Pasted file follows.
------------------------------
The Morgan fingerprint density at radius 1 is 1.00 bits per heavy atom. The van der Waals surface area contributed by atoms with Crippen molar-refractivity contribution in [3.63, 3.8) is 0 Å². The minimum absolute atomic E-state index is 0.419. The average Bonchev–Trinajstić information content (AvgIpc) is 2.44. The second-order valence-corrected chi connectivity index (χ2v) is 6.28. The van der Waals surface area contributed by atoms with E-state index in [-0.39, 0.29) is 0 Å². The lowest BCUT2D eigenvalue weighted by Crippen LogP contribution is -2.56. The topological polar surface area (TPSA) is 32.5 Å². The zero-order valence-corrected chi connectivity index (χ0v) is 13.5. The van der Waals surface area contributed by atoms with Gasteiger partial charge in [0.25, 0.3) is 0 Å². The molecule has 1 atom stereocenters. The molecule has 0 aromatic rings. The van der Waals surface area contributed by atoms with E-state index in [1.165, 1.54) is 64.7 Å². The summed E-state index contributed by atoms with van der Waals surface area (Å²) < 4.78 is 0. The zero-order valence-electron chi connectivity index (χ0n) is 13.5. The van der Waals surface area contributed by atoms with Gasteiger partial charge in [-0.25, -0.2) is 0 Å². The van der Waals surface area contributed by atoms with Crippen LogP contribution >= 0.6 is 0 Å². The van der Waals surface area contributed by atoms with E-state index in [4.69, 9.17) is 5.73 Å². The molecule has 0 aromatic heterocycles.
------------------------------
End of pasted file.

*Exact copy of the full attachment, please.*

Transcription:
The Morgan fingerprint density at radius 1 is 1.00 bits per heavy atom. The van der Waals surface area contributed by atoms with Crippen molar-refractivity contribution in [3.63, 3.8) is 0 Å². The minimum absolute atomic E-state index is 0.419. The average Bonchev–Trinajstić information content (AvgIpc) is 2.44. The second-order valence-corrected chi connectivity index (χ2v) is 6.28. The van der Waals surface area contributed by atoms with E-state index in [-0.39, 0.29) is 0 Å². The lowest BCUT2D eigenvalue weighted by Crippen LogP contribution is -2.56. The topological polar surface area (TPSA) is 32.5 Å². The zero-order valence-corrected chi connectivity index (χ0v) is 13.5. The van der Waals surface area contributed by atoms with Gasteiger partial charge in [0.25, 0.3) is 0 Å². The molecule has 1 atom stereocenters. The molecule has 0 aromatic rings. The van der Waals surface area contributed by atoms with E-state index in [1.165, 1.54) is 64.7 Å². The summed E-state index contributed by atoms with van der Waals surface area (Å²) < 4.78 is 0. The zero-order valence-electron chi connectivity index (χ0n) is 13.5. The van der Waals surface area contributed by atoms with Gasteiger partial charge in [-0.25, -0.2) is 0 Å². The van der Waals surface area contributed by atoms with Crippen LogP contribution >= 0.6 is 0 Å². The van der Waals surface area contributed by atoms with E-state index in [4.69, 9.17) is 5.73 Å². The molecule has 0 aromatic heterocycles.